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Parks in the News

Rangers Rescue Pair Reported Trapped In Old Mine Near Lake Mead National Recreation Area

Abandoned mine tunnels and shafts are dangerous places for lots of reasons, so when park officials at Lake Mead National Recreation Area received a call that two people were trapped in an old mine off Northshore Road, there was ample cause for concern. Personnel from several agencies responded, but soon realized this was a rescue with an unusual twist.
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Vapur In Partnership To Slake Thirst Of Bryce Canyon National Park Visitors

Five years after the National Park Service found itself mired in corporate politics over a proposed ban on water sold in disposable bottles, free water dispensers are becoming more and more visible in the parks. At Bryce Canyon National Park, the recent installation of six water-filling stations was driven by Vapur, Inc., a California-based company that sells flexible, refillable "Anti-Bottles."
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Sounds Of Yellowstone National Park To Be Captured For Posterity

National parks are as audible as they are scenic, from the crashing waves on the beaches of Cape Cod National Seashore in Massachusetts to the gunshot-cracking of calving of glacial ice at Glacier Bay National Park in Alaska, national parks don't go silently into the night. And at Yellowstone National Park, the soundscapes are going to be captured for future generations.
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Former Katmai National Park Superintendent Fears Park Service Values Visitation More Than Bears

With construction expected to start soon on a major development plan for Brooks River In Katmai National Park in Alaska, a former park superintendent fears the Park Service is more concerned with visitation to the area than the bears that rely on its salmon-rich fishery.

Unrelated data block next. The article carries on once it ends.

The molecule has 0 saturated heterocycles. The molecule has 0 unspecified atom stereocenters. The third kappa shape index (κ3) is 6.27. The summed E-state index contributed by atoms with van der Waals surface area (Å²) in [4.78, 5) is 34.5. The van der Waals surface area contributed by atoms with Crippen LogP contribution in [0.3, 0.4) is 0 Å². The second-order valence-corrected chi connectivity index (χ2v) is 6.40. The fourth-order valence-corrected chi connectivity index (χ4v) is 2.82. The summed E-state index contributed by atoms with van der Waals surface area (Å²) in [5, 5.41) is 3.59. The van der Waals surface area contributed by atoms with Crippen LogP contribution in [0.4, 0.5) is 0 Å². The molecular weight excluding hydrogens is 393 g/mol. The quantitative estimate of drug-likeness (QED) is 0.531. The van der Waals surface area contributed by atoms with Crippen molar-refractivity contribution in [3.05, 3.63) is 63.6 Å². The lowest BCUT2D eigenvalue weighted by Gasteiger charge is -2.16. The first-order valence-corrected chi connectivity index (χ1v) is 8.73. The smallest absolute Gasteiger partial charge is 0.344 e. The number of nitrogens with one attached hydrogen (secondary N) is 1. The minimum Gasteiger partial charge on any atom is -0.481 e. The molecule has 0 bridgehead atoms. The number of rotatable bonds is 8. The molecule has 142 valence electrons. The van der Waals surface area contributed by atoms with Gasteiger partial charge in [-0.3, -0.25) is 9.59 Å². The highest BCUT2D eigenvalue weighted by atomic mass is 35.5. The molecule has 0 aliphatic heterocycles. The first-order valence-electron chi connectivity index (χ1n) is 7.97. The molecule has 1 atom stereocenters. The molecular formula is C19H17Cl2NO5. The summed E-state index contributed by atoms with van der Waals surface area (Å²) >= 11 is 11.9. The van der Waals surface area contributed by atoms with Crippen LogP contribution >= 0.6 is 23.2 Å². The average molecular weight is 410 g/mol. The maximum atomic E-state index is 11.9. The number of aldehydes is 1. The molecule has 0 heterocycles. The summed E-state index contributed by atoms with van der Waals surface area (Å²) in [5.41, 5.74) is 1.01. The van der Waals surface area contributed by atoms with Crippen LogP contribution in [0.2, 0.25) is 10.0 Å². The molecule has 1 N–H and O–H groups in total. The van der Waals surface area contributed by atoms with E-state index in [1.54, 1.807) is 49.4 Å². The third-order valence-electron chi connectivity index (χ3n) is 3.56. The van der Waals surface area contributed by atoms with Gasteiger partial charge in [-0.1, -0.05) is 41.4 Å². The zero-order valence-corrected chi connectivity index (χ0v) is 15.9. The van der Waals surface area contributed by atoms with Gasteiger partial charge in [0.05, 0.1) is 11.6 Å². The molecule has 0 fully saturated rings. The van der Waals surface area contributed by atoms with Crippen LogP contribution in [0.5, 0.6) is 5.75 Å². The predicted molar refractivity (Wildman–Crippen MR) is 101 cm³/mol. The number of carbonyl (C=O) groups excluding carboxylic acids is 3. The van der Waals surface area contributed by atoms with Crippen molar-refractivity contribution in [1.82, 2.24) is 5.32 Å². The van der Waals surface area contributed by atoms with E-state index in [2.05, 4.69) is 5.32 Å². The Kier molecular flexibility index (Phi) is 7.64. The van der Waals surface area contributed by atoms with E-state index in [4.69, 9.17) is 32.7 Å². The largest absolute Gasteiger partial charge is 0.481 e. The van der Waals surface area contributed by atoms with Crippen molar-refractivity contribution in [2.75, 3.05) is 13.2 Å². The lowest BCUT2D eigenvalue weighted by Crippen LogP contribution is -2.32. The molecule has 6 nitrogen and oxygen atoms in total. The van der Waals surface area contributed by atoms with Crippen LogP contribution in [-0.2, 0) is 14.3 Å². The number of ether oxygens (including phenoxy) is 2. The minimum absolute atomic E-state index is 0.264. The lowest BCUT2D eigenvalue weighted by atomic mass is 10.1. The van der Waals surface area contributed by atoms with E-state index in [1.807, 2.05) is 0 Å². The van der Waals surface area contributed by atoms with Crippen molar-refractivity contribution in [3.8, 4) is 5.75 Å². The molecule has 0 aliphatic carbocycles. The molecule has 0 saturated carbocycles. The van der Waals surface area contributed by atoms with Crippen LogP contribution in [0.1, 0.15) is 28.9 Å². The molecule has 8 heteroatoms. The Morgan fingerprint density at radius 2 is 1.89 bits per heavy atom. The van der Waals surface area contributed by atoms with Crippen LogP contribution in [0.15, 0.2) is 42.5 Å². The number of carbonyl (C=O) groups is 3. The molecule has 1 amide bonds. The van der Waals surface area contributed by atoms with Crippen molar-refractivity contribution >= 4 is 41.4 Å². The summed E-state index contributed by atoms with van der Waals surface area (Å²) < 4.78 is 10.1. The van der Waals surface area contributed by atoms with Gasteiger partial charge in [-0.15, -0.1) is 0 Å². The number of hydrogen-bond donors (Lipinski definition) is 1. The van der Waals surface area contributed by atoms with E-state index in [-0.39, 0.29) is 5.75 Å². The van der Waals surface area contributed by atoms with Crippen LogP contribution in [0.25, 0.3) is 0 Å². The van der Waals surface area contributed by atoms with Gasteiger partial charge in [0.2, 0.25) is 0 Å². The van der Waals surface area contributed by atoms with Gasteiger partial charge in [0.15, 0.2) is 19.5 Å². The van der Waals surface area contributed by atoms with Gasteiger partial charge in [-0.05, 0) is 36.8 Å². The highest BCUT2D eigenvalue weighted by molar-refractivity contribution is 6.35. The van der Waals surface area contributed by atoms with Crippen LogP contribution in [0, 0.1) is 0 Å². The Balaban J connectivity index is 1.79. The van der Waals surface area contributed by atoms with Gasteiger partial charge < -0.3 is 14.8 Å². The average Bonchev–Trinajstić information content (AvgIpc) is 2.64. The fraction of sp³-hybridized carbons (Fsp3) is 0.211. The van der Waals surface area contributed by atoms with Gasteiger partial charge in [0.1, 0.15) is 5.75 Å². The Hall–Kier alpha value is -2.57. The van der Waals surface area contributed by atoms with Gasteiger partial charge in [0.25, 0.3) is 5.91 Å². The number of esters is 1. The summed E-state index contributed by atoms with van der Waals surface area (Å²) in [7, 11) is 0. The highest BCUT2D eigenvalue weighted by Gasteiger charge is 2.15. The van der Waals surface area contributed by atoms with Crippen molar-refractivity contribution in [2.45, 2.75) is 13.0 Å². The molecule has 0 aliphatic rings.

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Veterans Training At Point Reyes National Seashore For Wildlands Firefighting Certification

Point Reyes National Seashore, in partnership with the veteran-based organization Team Rubicon, is hosting firefighter training for 75-80 veterans this coming weekend. Successful completion of the training will enable veterans to be deployed around the country to bolster capacity to fight wildland fire.
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Great Smoky Mountains National Park Biologists Kill Wrong Bear In Effort To Catch One That Attacked Backpacker

Great Smoky Mountains National Park biologists, who recently killed the wrong bear in their hunt for one that attacked a teenager while he slept in the backcountry, are working with a forensics lab to develop a DNA tracking procedure that could prevent similar misidentifications in the future.
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National Parks Traveler's Essential Park Guide